Republican Jeb Bush, the former Florida governor and brother and son of past U.S. presidents, suspended his presidential campaign after a disappointing finish in South Carolina, a state he had counted on to revive his failing campaign.
Once assumed a formidable candidate because of his family’s political dynasty, his own substantive reputation and his support from business leaders, Bush withered quickly in a crowded primary field with a base that gravitated to the angry rhetoric of billionaire Donald Trump.
Bush had hoped to secure a foothold as the leading establishment candidate and hang on long enough for the field to winnow and allow a consensus candidate to overtake Trump. Instead, Bush found himself overtaken in the first three Republican nominating contests by Trump as well as by Bush's one-time protégé, Marco Rubio, a Cuban-American first-term U.S. senator also from Florida. Pressure mounted inside his own circle to drop out.
“The people of Iowa, New Hampshire and South Carolina have spoken, and I really respect their decision so tonight I am suspending my campaign," Bush said in South Carolina on Saturday night after Trump was declared the winner of the primary.
Bush, in an indirect entreaty to his party not to nominate Trump, said the U.S. "deserves a president for everyone” and that whoever holds the presidency “is a servant, not the master” and must serve with “honor and decency.”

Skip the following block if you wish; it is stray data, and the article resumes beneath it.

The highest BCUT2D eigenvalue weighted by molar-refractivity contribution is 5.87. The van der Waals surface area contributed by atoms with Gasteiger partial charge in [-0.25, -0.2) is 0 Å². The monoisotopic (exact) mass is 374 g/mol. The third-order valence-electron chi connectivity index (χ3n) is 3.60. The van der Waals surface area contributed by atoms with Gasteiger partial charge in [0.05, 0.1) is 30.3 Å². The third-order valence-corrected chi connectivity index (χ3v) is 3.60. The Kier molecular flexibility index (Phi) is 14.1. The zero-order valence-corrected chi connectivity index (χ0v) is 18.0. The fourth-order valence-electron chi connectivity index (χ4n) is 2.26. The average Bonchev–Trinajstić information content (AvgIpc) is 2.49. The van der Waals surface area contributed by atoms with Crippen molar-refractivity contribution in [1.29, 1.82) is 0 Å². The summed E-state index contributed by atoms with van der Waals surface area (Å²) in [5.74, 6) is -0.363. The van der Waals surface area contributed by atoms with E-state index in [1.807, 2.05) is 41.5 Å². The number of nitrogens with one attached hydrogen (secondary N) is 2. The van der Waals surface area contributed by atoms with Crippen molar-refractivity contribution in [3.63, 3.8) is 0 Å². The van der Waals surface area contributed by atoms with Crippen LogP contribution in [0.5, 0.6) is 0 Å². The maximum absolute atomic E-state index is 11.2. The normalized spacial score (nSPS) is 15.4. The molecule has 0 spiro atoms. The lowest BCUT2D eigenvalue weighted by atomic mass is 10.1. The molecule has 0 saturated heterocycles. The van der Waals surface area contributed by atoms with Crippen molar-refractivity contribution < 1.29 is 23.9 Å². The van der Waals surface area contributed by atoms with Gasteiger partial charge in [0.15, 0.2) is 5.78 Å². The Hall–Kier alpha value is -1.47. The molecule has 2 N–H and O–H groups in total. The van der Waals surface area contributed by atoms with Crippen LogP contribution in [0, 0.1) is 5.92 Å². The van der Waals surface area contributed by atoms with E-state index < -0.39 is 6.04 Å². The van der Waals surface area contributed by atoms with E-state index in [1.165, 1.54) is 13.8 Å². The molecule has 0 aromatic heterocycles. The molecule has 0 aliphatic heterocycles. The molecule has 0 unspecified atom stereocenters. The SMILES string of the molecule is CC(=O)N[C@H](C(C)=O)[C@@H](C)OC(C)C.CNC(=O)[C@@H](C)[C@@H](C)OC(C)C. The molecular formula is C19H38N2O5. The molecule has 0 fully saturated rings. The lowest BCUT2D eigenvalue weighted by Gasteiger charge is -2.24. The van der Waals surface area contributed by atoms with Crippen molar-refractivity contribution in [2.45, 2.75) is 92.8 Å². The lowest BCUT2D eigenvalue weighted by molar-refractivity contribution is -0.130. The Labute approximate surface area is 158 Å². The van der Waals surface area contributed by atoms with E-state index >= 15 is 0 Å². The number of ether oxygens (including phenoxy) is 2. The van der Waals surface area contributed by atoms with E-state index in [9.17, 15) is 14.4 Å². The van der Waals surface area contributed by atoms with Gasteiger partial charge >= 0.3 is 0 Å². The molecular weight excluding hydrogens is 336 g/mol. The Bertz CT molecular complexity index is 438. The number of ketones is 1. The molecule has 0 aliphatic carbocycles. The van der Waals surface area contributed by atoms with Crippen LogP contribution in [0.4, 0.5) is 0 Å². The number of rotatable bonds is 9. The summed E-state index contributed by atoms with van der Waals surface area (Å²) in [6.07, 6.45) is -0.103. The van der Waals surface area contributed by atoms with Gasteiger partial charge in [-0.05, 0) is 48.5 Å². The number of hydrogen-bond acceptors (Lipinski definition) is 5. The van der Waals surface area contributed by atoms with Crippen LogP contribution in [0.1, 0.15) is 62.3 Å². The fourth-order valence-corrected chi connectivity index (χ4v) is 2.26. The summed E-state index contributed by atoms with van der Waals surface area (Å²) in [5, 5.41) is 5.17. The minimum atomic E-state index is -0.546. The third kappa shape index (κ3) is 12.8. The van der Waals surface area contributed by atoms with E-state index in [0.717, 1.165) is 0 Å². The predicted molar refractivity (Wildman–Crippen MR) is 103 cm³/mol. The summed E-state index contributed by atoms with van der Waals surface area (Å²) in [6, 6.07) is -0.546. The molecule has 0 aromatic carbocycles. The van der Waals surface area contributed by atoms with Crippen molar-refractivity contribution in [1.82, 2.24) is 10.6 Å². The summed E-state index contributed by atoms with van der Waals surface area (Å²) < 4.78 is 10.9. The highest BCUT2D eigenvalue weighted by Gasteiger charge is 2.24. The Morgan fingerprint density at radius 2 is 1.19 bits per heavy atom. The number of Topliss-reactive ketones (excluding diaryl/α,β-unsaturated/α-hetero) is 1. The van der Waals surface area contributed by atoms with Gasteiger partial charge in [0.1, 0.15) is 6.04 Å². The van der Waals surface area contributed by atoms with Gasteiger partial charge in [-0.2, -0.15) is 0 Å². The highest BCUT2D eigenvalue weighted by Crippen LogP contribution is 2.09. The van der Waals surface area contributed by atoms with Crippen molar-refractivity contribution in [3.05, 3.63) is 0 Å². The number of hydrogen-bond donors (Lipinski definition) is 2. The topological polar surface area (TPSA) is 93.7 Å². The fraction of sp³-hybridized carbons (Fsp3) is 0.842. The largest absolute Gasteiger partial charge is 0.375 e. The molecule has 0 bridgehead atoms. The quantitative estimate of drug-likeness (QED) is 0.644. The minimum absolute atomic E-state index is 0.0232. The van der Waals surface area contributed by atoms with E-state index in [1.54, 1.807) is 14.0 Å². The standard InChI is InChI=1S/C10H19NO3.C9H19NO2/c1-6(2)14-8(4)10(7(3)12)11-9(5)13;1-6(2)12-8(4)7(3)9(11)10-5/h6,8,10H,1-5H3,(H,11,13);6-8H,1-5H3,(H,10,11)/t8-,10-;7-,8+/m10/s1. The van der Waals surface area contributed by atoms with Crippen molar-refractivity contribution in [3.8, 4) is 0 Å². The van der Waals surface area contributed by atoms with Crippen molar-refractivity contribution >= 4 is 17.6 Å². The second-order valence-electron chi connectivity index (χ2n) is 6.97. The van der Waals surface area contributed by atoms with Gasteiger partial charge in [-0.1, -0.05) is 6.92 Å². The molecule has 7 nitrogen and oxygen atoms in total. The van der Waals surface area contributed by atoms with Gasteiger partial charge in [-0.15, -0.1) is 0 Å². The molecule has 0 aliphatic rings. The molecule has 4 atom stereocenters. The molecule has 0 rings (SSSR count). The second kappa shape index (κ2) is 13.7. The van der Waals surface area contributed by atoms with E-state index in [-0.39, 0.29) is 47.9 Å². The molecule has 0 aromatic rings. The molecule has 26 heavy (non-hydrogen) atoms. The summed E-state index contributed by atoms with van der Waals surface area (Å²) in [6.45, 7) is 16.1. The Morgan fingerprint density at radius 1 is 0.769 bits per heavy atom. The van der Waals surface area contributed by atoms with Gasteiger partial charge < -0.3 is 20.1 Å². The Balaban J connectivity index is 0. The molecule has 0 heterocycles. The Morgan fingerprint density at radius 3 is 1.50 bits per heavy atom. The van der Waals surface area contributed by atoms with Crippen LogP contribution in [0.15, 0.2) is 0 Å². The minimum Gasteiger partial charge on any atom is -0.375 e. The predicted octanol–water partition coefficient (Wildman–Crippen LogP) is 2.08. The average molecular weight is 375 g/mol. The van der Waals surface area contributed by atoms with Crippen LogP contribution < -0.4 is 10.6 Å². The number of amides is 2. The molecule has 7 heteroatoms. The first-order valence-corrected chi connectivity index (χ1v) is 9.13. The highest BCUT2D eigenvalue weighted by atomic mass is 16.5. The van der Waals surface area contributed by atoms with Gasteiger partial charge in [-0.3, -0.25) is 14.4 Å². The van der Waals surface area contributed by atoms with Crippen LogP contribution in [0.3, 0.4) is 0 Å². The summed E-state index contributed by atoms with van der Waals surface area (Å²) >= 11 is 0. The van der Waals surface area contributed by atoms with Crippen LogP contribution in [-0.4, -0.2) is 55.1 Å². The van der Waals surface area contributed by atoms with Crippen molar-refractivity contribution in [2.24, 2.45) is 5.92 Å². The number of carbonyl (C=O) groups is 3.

While congratulating his rivals for “remaining on the island,” Bush said he had stood his ground, "refusing to bend to the political winds,” and that “despite what you may have heard, ideas matter. Policy matters.” He expressed love and respect for his brother and his father, whom he called “the greatest man alive.”
Even months before his formal entry into the race in June, Bush’s Right to Rise political action committee was raking in money and spreading it to Republican candidates to build loyalty and leadership credentials. But Bush’s compromise-oriented positions on education and immigration policy and dispassionate approach underwhelmed the base, while his early stumbles over if and how to defend his brother's Iraq War legacy hobbled his momentum.
Bush and his allied super-PACs raised $150.2 million in 2015, second only to Democrat Hillary Clinton in the White House field. Right to Rise USA spent more than $92.4 million through Jan. 31, dwarfing other groups, FEC filings on Saturday showed. Right to Rise's fundraising dried up in January, when it took in less than $400,000.
Former President George W. Bush, who remains popular in South Carolina polls, joined his brother on the campaign trail there last week. He said voters and world leaders alike could trust Jeb to be “measured and thoughtful” and follow through on his promises. While he never called out Trump by name, the ex-president said that “in my experience, the loudest person in the room is not always the strongest person in the room.”
Trump won the South Carolina primary decisively after trashing the Bush legacy in a debate last week, blaming 9/11 on George W. Bush and saying the Iraq invasion was based on lies.